It long has been a dream for Jose Ramirez to reach the pinnacle of the pro boxing ranks.
The Avenal fighter and 2012 U.S. Olympian to date has done his part, building a 13-0 record with 10 knockouts, most of those coming in the early rounds, and holding the North American Boxing Federation junior welterweight title.
But what shapes up as a bigger challenge looms.
Ramirez, 22, will face Denver’s Rob Frankel (33-15-1, 6 KOs) on the “Fight for Water 4” card Saturday night at Selland Arena.
At stake for Ramirez: a move to contender status. That’s according to none other than Top Rank CEO Bob Arum, who reiterated as much to The Bee on Thursday. And for those who needed further confirmation that it’s a big fight, Arum himself will be in attendance.
“This is the toughest test he has faced,” Arum said. “Frankel has fought just about everyone, and even the fights he lost, he gave guys tough fights. It’s a real test for Jose. It’s a test that he has to pass if he’s going to go up the food chain.”
A victory for Ramirez means the feast continues, the next step likely a 10-rounder on HBO this summer in Macau, China.
A loss, to put it mildly, would “set (Ramirez) back,” Arum said. Way back.
His progression toward a title fight would be on hold while he “builds himself back up fighting guys on the lower level until we feel he’s ready to step up and fight more experienced fighters,” Arum said. “We’re not going to abandon him, but he goes back to the level below.”
That’s exactly what Frankel’s team plans on doing.
“I promise you … Jose has his hands full,” said Frankel manager/trainer Steve Mestes, whose other fighter, Alfred Romero, took Ramirez to eight rounds in August in Las Vegas. “We respect Jose and he’s a great fighter. A lot of respect … represented the U.S. in the Olympics, and his toughest test was one of our guy from our (House of Pain gym in Denver).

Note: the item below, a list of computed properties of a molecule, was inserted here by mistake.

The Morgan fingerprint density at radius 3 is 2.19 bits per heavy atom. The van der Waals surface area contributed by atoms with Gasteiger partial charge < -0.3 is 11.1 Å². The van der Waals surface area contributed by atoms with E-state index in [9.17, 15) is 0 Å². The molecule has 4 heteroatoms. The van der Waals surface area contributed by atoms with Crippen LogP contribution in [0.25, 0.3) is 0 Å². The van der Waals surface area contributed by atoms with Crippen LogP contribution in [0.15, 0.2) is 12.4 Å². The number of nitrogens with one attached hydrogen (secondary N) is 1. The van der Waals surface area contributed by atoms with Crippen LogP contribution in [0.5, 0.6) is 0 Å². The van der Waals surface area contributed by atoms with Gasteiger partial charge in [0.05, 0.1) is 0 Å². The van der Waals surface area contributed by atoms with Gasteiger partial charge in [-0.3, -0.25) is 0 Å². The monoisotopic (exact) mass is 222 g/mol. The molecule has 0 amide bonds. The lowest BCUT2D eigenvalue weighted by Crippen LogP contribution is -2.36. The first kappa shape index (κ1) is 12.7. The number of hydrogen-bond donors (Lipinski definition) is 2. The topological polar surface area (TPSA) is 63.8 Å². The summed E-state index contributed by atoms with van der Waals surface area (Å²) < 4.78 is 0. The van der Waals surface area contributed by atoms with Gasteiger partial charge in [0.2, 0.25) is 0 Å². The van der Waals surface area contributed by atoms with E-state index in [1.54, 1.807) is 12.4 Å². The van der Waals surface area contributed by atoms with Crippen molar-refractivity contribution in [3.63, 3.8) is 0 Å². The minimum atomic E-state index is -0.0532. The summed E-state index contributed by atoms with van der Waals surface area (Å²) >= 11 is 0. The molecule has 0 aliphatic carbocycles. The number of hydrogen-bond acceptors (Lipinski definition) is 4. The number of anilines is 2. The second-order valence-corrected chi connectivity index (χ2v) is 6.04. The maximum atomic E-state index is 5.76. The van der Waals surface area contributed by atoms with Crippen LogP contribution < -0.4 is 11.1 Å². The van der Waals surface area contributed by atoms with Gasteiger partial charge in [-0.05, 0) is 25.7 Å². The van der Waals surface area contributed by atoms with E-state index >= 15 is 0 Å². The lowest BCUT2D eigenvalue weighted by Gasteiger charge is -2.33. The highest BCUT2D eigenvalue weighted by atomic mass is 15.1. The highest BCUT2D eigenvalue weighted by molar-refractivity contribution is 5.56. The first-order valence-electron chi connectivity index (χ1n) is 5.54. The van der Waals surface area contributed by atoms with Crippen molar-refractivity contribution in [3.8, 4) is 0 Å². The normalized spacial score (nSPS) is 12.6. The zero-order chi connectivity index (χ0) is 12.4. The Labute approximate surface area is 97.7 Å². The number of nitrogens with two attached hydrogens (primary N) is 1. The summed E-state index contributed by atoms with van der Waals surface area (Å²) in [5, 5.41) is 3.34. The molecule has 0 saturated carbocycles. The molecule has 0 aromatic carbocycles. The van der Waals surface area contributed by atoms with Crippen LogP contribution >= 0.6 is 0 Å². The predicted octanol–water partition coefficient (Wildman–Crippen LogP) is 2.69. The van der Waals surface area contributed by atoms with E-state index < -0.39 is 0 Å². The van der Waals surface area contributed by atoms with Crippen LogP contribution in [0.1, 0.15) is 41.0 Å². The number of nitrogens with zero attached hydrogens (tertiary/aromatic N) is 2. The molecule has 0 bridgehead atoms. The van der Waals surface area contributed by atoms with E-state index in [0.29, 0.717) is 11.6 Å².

“It’s good to have Bob Arum coming because I hope he brings a handkerchief, because we didn’t come to party. We came to hurt somebody and we don’t come to lay down for nobody.”
Ramirez’s promoter/agent has confidence in his man.
“Can this fight get any bigger?” Rick Mirigian said. “We are on our way and I know Ramirez is ready.”
Frankel, 34, has been training with three-division titleholder Adrien Broner in Cincinnati. Frankel said he doesn’t view this bout as being any different than ones he’s fought before — including when he stopped Bobby Pacquiao, the brother of Manny, in 2008.
Bobby Pacquiao has since retired. Then there are the other championship bouts on Frankel’s résumé, against the likes of Lamont Peterson, David Diaz and Paul Spadafora.
“I’ve been in the ring with young guys like this,” Frankel said. “Won some and lost some. I feel like winning this fight would be good for me. Losing would be devastating for him. He has a lot to lose.”
Arum, however, said Ramirez remains in control of his destiny.
“No one is going to give him anything,” Arum said. A pro boxer “can’t fight the top contenders or champions until he proves himself fighting experienced fighters and he mounts the ladder one step at a time.”
Ramirez understands the Saturday night stakes.
“I’m so focused. I have so much to motivate me. … Obviously this fight is happening for a reason, and my company, Top Rank, the matchmakers, my team, believe in me and I believe in myself,” Ramirez said. “Every time I sparred I feel better and stronger, I really am, and you’ll see on Saturday.”